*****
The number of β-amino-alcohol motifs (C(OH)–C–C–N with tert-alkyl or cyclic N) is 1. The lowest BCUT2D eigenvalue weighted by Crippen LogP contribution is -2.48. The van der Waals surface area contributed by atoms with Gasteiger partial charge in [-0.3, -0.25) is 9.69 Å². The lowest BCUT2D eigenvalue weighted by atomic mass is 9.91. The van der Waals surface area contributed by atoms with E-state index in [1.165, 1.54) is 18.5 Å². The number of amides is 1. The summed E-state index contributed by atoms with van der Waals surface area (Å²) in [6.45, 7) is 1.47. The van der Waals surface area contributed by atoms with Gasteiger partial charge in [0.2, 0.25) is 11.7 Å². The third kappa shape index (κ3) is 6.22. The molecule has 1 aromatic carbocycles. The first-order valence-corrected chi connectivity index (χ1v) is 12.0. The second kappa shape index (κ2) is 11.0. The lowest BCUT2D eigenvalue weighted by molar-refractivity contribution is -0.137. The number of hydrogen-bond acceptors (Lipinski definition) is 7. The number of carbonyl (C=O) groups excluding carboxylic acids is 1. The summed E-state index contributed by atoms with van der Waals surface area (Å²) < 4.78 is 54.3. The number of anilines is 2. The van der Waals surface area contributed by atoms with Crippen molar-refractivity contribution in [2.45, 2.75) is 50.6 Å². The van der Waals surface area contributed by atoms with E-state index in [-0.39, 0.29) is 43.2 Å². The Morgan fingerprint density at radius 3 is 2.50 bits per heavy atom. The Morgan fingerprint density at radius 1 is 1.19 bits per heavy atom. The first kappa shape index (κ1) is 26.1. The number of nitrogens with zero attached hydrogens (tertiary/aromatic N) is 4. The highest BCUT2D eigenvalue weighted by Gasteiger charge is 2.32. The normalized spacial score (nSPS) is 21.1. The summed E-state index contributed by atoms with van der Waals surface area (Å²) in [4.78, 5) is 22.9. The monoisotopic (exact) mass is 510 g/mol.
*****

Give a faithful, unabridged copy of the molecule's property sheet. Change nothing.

The number of β-amino-alcohol motifs (C(OH)–C–C–N with tert-alkyl or cyclic N) is 1. The lowest BCUT2D eigenvalue weighted by Crippen LogP contribution is -2.48. The van der Waals surface area contributed by atoms with Gasteiger partial charge in [-0.3, -0.25) is 9.69 Å². The lowest BCUT2D eigenvalue weighted by atomic mass is 9.91. The van der Waals surface area contributed by atoms with E-state index in [1.165, 1.54) is 18.5 Å². The number of amides is 1. The summed E-state index contributed by atoms with van der Waals surface area (Å²) in [6.45, 7) is 1.47. The van der Waals surface area contributed by atoms with Gasteiger partial charge in [0.2, 0.25) is 11.7 Å². The third kappa shape index (κ3) is 6.22. The molecule has 1 aromatic carbocycles. The first-order valence-corrected chi connectivity index (χ1v) is 12.0. The second kappa shape index (κ2) is 11.0. The lowest BCUT2D eigenvalue weighted by molar-refractivity contribution is -0.137. The number of hydrogen-bond acceptors (Lipinski definition) is 7. The number of carbonyl (C=O) groups excluding carboxylic acids is 1. The summed E-state index contributed by atoms with van der Waals surface area (Å²) < 4.78 is 54.3. The number of anilines is 2. The van der Waals surface area contributed by atoms with Crippen molar-refractivity contribution in [2.45, 2.75) is 50.6 Å². The van der Waals surface area contributed by atoms with E-state index in [-0.39, 0.29) is 43.2 Å². The Morgan fingerprint density at radius 3 is 2.50 bits per heavy atom. The Morgan fingerprint density at radius 1 is 1.19 bits per heavy atom. The first kappa shape index (κ1) is 26.1. The number of nitrogens with zero attached hydrogens (tertiary/aromatic N) is 4. The highest BCUT2D eigenvalue weighted by Gasteiger charge is 2.32. The normalized spacial score (nSPS) is 21.1. The summed E-state index contributed by atoms with van der Waals surface area (Å²) in [4.78, 5) is 22.9. The monoisotopic (exact) mass is 510 g/mol.